• Miles Frazer

Student thesis: Phd


Carbonate diagenesis encapsulates a wide range of water rock interactions that can occur within many environments and act to modify rock properties such as porosity, permeability, and mineralogical composition. These rock modification processes occur by the supply of reactant-laden fluids to areas where geochemical reactions are ther- modynamically and kinetically favoured. As such, understanding the development of diagenesis requires an understanding of both palaeohydrology and geochemistry, both of which have their own complexities.However, within geological systems, both the conditions that control fluid migration and the distribution of thermodynamic conditions can change through time in response to external factors. Furthermore, they are often coupled, with rock modification exercis- ing a control on fluid flow by altering the permeability of sediments. Numerical methods allow the coupling of multiple complex processes within a single mathematical formu- lation. As such, they are well suited to investigations into carbonate diagenesis, where multiple component subsystems interact. This thesis details the application of four sep- arate types of numerical forward modelling to investigations of diagenesis within two Carboniferous carbonate platforms, the Derbyshire Platform (Northern England) and the Tengiz Platform (Western Kazakhstan).Investigations of Derbyshire Platform diagenesis are primarily concerned with ex- plaining the presence of Pb-mineralisation and dolomitisation observed within the Di- nantian carbonate succession. A coupled palaeohydrology and basin-development sim- ulation and a series of geochemical simulations was used to investigate the potential for these products to form as a result of basin-derived fluids being driven into the platform by compaction. The results of these models suggest that this mechanism is appropriate for explaining Pb-mineralisation, but dolomitisation requires Mg concentrations within the basin-derived fluids that cannot be attained. Geothermal convection of seawater was thus proposed as an alternative hypothesis to explain the development of dolomitisation. This was tested using an advanced reactive transport model, capable of considering both platform growth and dolomitisation. The results of this suggests that significant dolomi- tisation may have occurred earlier on in the life of the Derbyshire Platform than has previously been recognised. An updated framework for the development of diagenesis in the Derbyshire Platform is proposed to incorporate these new insights.The Tengiz platform forms an important carbonate oil reservoir at the northeastern shore of the Caspian sea. The effective exploitation of any reservoir lies in an under- standing of its internal distributions of porosity and permeability. Within carbonate systems, this is critically controlled by the distribution of diagenetic products. A model of carbonate sedimentation and meteoric diagenesis is used to produce a framework of early diagenesis within a sequence stratigraphic context.The studies mentioned above provide a broad overview of the capabilities and ap- plicability of forward numerical models to two data-limited systems. They reveal the potential for these methods to guide the ongoing assessment and development of our understanding of diagenetic systems and also help identify key questions for the pro- gression of our understanding in the future.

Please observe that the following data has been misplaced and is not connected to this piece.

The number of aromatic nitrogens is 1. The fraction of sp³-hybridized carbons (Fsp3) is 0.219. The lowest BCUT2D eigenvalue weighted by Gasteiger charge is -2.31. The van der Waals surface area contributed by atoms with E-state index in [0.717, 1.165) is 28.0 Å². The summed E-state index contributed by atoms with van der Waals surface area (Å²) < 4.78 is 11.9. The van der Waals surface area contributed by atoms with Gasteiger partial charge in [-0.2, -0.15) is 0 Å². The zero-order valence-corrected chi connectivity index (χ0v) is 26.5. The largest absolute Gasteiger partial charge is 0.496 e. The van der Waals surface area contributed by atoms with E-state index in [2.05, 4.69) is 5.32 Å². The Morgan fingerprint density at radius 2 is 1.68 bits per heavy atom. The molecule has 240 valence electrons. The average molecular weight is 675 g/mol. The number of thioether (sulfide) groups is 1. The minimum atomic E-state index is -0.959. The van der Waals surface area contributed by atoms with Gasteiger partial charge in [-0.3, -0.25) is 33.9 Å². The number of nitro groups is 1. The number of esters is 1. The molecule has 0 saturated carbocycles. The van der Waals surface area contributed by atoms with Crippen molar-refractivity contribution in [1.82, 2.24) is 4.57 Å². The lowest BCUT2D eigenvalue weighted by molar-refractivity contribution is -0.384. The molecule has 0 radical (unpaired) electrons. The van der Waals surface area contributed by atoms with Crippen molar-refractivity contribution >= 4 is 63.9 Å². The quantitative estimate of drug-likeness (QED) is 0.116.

Date of Award31 Dec 2014
Original languageEnglish
Awarding Institution
  • The University of Manchester
SupervisorCatherine Hollis (Supervisor) & Christopher Ballentine (Supervisor)


  • Sequence Stratigraphy
  • Reactive Transport
  • Hydrology
  • Carbonate Diagenesis
  • Numerical Modelling

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